Midway through the election campaign Malcolm Turnbull had waited his life to run, the Liberal Party was running short on cash.
Disorganised and desperate for funds, senior Liberals hit up billionaire James Packer for an 11th-hour donation.
Embarrassingly, it was not the first approach the gaming mogul had received. He had been asked to donate before the campaign and during it, both by party leaders and individual candidates.
There was no co-ordination to ensure one of Australia’s most influential businessmen, who was recently ranked in the top 100 most powerful people in Hollywood, was not asked for money multiple times. It is not known whether Mr Packer agreed to donate.
Other major donors — some of Australia’s leading business people — were also approached for urgent donations, when the campaign was well under way.
The NSW division, financially depleted after the 2015 state election, began the federal campaign with only half a million dollars in the bank. It needed $5 million to run a federal campaign
To make matters worse, Turnbull knocked back many fundraisers, advising the party that he preferred lunchtime fundraisers.
Julie Bishop, Josh Frydenberg, Scott Morrison and Tony Abbott attended night-time fundraisers in Sydney.
The campaign wasn’t just struggling financially, it was proving to be dysfunctional.
State directors were sidelined, allegedly unable to do their jobs properly as they were not kept in the loop with research and polling data. The polling was tightly held by pollster Mark Textor and Federal Director Tony Nutt, who would, in early morning hook-ups with the state directors, give them the “learnings” from the research.
The directors were told to follow instructions and not to question his strategy. In the aftermath of the election, the states are understood to be furious at Nutt for withholding polling and research data from them.
While Labor had known which seats to target, with doorknocking, emails, texts and call centres, and ran highly localised campaigns, the Liberals had little idea because they did not have detailed access to seat-by-seat polling.
NSW wouldn’t have directed money into Werriwa and instead would have sandbagged Lindsay, Macarthur, Macquarie and Gilmore.
Queensland would have poured more resources into Longman, and would not have spent as much in the seat of Brisbane.
The one key seat list that was circulated in CHQ was simply a list of seats with a margin of less than five per cent.
“That list should have been fluid and Longman should have appeared on that list in the last 10 days of the campaign,” one source said.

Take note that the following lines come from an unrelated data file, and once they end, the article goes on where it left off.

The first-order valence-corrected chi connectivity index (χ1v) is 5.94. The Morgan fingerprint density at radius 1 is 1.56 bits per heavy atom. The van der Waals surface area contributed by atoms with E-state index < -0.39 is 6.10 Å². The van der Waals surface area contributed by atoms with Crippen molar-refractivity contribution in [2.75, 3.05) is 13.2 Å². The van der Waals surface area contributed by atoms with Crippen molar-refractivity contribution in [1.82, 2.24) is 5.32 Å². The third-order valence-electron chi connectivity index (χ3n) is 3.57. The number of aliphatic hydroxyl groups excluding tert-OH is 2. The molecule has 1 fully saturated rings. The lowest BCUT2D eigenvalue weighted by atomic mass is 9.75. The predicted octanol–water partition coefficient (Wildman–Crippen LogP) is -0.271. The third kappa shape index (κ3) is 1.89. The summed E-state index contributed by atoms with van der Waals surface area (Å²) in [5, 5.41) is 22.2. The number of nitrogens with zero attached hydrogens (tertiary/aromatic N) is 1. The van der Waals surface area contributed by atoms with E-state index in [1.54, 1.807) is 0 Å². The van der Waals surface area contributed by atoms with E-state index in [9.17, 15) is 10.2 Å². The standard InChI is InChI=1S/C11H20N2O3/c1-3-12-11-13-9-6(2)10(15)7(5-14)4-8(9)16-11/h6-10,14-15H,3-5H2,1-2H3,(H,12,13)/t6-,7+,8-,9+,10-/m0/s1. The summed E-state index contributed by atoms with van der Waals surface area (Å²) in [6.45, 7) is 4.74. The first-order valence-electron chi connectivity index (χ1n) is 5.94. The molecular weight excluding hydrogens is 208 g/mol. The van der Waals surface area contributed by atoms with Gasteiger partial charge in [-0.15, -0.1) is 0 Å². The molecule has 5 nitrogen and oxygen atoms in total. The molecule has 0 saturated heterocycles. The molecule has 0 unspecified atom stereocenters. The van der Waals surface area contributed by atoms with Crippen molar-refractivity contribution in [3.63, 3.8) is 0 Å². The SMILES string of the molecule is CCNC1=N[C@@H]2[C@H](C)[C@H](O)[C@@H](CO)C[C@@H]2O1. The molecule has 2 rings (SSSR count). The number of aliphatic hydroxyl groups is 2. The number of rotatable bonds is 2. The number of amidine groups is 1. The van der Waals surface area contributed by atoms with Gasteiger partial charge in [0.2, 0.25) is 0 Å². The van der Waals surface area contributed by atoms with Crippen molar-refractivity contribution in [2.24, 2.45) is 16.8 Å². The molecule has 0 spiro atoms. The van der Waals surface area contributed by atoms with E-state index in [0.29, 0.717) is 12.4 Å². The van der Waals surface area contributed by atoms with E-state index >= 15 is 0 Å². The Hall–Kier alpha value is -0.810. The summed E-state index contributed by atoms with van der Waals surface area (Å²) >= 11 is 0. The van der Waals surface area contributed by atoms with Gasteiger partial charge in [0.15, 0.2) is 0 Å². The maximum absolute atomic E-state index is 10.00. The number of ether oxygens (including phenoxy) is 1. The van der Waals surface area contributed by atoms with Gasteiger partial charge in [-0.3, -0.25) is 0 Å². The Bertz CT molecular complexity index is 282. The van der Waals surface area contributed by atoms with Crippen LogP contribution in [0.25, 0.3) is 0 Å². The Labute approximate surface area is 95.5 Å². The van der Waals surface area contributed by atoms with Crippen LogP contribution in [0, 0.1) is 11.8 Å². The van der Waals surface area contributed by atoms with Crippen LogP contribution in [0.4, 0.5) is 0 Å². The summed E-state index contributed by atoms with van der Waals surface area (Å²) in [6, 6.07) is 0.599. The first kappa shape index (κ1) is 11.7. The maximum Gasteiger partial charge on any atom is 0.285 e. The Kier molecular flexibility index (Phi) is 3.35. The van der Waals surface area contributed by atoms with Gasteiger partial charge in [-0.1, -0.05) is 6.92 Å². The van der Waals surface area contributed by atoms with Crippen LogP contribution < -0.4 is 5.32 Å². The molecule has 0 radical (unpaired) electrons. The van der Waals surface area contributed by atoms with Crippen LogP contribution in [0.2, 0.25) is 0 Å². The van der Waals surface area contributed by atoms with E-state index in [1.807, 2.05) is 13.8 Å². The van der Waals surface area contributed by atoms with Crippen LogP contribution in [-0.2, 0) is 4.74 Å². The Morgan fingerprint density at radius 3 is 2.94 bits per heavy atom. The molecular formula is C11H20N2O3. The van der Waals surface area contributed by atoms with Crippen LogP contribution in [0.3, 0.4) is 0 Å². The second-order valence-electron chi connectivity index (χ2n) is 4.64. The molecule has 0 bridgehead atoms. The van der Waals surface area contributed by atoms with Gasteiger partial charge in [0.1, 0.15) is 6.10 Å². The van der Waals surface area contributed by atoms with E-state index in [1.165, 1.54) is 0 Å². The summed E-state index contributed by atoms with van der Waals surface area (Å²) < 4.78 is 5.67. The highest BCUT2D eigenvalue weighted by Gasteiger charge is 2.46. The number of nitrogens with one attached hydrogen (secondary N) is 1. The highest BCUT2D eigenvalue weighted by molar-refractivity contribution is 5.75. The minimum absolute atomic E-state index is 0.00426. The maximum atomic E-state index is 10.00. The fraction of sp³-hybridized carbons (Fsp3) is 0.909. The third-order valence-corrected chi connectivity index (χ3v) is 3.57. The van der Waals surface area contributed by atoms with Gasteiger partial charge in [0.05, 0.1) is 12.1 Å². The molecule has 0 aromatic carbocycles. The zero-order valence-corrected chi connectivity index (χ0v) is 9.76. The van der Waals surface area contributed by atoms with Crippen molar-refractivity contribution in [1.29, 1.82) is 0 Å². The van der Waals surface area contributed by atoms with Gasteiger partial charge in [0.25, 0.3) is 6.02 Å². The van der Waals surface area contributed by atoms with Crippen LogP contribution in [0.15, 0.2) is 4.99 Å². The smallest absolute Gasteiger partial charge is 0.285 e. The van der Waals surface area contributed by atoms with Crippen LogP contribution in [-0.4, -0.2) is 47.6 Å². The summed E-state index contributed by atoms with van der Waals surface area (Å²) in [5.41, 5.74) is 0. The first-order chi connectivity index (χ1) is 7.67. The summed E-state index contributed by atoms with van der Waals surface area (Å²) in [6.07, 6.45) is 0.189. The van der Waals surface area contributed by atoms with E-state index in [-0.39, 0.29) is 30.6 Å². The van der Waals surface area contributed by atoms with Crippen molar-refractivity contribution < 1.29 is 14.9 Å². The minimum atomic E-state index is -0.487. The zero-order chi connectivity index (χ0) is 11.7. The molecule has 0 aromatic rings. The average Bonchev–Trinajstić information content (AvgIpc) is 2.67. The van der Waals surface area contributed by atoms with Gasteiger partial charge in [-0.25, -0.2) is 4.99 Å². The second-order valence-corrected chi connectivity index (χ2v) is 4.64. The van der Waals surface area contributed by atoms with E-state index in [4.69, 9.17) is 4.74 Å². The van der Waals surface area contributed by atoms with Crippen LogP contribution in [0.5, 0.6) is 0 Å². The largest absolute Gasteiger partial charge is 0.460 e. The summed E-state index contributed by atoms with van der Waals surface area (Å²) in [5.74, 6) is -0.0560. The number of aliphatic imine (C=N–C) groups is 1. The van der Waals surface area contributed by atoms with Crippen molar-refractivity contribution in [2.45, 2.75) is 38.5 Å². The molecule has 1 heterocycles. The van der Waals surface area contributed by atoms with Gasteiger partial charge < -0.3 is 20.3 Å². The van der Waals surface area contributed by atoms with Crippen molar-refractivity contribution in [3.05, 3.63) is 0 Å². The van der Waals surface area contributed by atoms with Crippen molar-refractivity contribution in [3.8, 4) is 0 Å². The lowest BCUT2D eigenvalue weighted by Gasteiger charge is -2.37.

Amateur and inexperience are words that emerge frequently when discussing the campaign with senior party figures. It was Nutt’s first campaign since taking over from Brian Loughnane. The party’s treasurer Philip Higginson was gone, with Andrew Burnes new to the role. All of the state directors were also new to their jobs, except for Tasmania’s Sam McQuestin.
The venue for the campaign launch was still not secured on the Wednesday beforehand. “It was all tentative,” one source said, pointing out that in 2013 the venue was confirmed before the campaign had started. Brutally, more than one source has suggested Nutt dusted off a campaign from 1996 — when he was Liberal Party state director and federal director was Andrew Robb — saying it lacked Labor’s energy, innovation and strategy.
At CHQ there was, in turn, frustration that Malcolm Turnbull was not listening to the advice of pollster Mark Textor, who ran successful campaigns for Boris Johnson and David Cameron, and Nutt — favouring that of his travelling team, Sally Cray, Brad Burke and other new confidants like Scott Ryan and James McGrath, and, to a lesser extent, Mitch Fifield and Kelly O’Dwyer.
“Do you think Textor and Nutt would have agreed that science and innovation was the most throbbing issue affecting the country? Do you think Textor’s research showed that start-ups and incubators were a big issue in western Sydney?”
Experienced heads are said to have urged Turnbull to take urgent action on Labor’s Mediscare campaign. From the start, it was clear that it was biting.
But, misreading the potency of the campaign, the feedback to CHQ was to stop overreacting, it was just “silly old Bob”, and there was no need to panic.
It was days before a co-ordinated response was rolled out.
“There was clearly a disconnect between Textor and Malcolm’s coterie. Malcolm’s core group didn’t think it (Medicare) was a big problem early on,” a senior party source said.
Another source said there was a “dual issue” where “he advice being given was bad but also Malcolm and his core team in PMO weren’t really caring about the advice they were being given anyway.”
The campaign was described as a repeat of the Rudd/Hawker 2013 campaign where the road team was divorced from the CHQ team.
All along Turnbull adopted a relaxed attitude. He is being criticised by senior party figures for ambling during the campaign, for not being hungry.
An average day from Abbott’s 2013 campaign shows it would start at 5.30am and often finish late into the night, between 8.30 and 11pm. By contrast, Mr Turnbull’s campaigning started later in the day, often around 8am, and finished not long after midday.
Internally, his message was to focus on the “highest and best use of his time events.”
Mr Turnbull’s senior staff were unable to get him to pick up the pace, which further slowed in the final weeks of the election when he was unwell.